Reaching into the unknown
Every cell in my body told me there was something seriously wrong with my child. He was screaming in pain at the slightest movement. I admit it didn’t take a genius to work out he was sick. But the doctor was dismissive. His cursory examination found nothing abnormal. I was an over-anxious mother. He didn’t say it in those words, but I just knew that was what he was thinking. He’s just pulled some muscles in his chest, he said. I wasn’t convinced. To placate me he reluctantly ordered an X-ray. So off we went and had it done immediately. And guess what? I was right. My son had pneumonia without all the usual accompanying signs and symptoms such as high fever and breathlessness. The doctor, to his credit, apologised and made note in his file that this child is prone to atypical pneumonia. So how did I know? I knew without knowing – my intuition told me so.
Now that’s just a bit weird! However, it is also a common story, especially when it comes to mothers and children. I’ve heard many friends relate similar stories to mine, some far more dramatic. Not that it’s exclusive to mothers. I’m sure you’ve all either experienced it yourselves or heard stories. More than likely both.
I have always known that my inner knowing, instinct, gut feeling, hunch, sixth sense, psychic ability – whatever you want to call it – has never let me down. As long as I can remember I have experienced it. A deep inner knowing that what you know with absolute certainty is right even though you have no idea why it is so. It has certainly stood me in good stead, particularly so throughout my nursing career.
Intuition is a funny thing. It’s hard to get a handle on it. The Merriam-Webster Dictionary defines it as ‘ a natural ability or power that makes it possible to know something without any proof or evidence; a feeling that guides a person to act a certain way without fully understanding why; something that is known or understood without proof or evidence.’
Interestingly, scientists have been studying this phenomena in controlled laboratory experiments for the last 150 years. Controversy abounds. Debate about results centres on controls, methodology and interpretation of results. Sceptics dismiss it out of hand. The jury is still out. But – there are some interesting things happening out there in the world of scientific research.
One such study is that being conducted by Joe Kirschvink
‘Birds do it. Bees do it. But the human subject, standing here in a hoodie—can he do it? Joe Kirschvink is determined to find out. For decades, he has shown how critters across the animal kingdom navigate using magnetoreception, or a sense of Earth’s magnetic field. Now, the geophysicist at the California Institute of Technology (Caltech) in Pasadena is testing humans to see if they too have this subconscious sixth sense. Kirschvink is pretty sure they do.’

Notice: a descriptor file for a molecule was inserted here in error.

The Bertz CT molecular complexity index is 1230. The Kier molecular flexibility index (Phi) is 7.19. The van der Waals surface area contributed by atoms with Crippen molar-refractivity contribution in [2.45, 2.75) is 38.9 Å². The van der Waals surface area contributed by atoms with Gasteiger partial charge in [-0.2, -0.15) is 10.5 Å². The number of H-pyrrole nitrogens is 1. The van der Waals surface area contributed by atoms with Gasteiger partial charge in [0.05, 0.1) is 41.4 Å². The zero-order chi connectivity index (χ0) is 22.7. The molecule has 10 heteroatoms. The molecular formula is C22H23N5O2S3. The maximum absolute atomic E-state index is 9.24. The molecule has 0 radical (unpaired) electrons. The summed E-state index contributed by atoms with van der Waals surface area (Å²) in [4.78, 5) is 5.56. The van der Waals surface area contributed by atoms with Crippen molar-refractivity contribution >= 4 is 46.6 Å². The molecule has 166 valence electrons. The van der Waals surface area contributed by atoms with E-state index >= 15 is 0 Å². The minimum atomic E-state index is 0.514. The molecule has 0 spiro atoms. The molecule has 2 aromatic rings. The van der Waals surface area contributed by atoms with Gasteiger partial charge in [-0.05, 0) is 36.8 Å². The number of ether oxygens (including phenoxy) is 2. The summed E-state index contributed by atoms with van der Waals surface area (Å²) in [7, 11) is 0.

The scientists at the HeartMath Institute have also been busy with research. ‘Our researchers have explored the intricacies of heart-brain messaging, how emotions affect human biology and the influences of geomagnetic fields.”
Results of this research appear to be that the heart is involved in the processing and decoding of intuitive information and that –
- The heart and brain appear to receive and respond to intuitive information
- The heart appears to receive intuitive information before the brain
Mindfulness, a non-critical, non-judgemental attitude, keeping a journal, meditating regularly all enable a connection to the intuitive right side of the brain rather than the left sided rational, logical brain. It all helps to tap into the intuitive self.
The Huffington Post recently published an article detailing ten things that highly intuitive people do differently :
- Listen to that inner voice – easy to dismiss; a balance of intuition and rational thinking is best
- Take time for solitude – helps to connect to deep inner wisdom away from the hustle and noise of life
- Create – creativity and intuition work hand in hand
- Practice mindfulness – helps to filter out mental chatter
- Observe everything – it will help to connect dots that you might otherwise miss
- Listen to the body – the gut feeling is called that for a reason. Research suggests that emotion and intuition are rooted in the ‘second brain’ in the gut.
- Connect deeply with others – intuitively ‘read’ others from words, emotions and body language
- Pay attention to dreams – they spring from the unconscious, where intuition also resides
- Enjoy plenty of down time – busy-ness distracts and stifles intuition
- Let go of negative emotions – they cloud intuition too. A 2013 study in Psychological Science showed that a positive mood boosted the ability to make intuitive judgements in a word game.
I personally don’t need scientific validation to know that intuition is real. I know it from my own lived experience of it.
© Raili Tanska